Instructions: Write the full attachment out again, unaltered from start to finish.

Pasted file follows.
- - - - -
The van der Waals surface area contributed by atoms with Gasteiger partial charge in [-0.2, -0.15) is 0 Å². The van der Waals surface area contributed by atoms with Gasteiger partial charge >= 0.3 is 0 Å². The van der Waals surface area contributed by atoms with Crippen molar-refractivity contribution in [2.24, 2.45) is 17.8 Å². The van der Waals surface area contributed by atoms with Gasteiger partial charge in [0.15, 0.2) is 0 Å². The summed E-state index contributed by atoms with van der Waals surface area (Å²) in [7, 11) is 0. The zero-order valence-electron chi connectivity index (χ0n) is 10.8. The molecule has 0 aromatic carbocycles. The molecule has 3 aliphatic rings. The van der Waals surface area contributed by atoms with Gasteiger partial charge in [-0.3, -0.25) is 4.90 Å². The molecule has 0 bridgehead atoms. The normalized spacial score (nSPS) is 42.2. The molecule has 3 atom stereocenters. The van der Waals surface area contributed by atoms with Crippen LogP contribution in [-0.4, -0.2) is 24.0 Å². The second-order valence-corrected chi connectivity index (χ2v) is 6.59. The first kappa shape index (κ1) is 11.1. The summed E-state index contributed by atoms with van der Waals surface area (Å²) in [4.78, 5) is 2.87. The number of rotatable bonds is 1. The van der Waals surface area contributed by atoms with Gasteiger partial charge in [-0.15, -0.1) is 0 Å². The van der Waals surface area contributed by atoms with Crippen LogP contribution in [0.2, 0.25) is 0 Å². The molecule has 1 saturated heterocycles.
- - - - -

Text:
The van der Waals surface area contributed by atoms with Gasteiger partial charge in [-0.2, -0.15) is 0 Å². The van der Waals surface area contributed by atoms with Gasteiger partial charge >= 0.3 is 0 Å². The van der Waals surface area contributed by atoms with Crippen molar-refractivity contribution in [2.24, 2.45) is 17.8 Å². The van der Waals surface area contributed by atoms with Gasteiger partial charge in [0.15, 0.2) is 0 Å². The summed E-state index contributed by atoms with van der Waals surface area (Å²) in [7, 11) is 0. The zero-order valence-electron chi connectivity index (χ0n) is 10.8. The molecule has 0 aromatic carbocycles. The molecule has 3 aliphatic rings. The van der Waals surface area contributed by atoms with Gasteiger partial charge in [-0.3, -0.25) is 4.90 Å². The molecule has 0 bridgehead atoms. The normalized spacial score (nSPS) is 42.2. The molecule has 3 atom stereocenters. The van der Waals surface area contributed by atoms with Crippen LogP contribution in [-0.4, -0.2) is 24.0 Å². The second-order valence-corrected chi connectivity index (χ2v) is 6.59. The first kappa shape index (κ1) is 11.1. The summed E-state index contributed by atoms with van der Waals surface area (Å²) in [4.78, 5) is 2.87. The number of rotatable bonds is 1. The van der Waals surface area contributed by atoms with Gasteiger partial charge in [-0.15, -0.1) is 0 Å². The van der Waals surface area contributed by atoms with Crippen LogP contribution in [0.2, 0.25) is 0 Å². The molecule has 1 saturated heterocycles.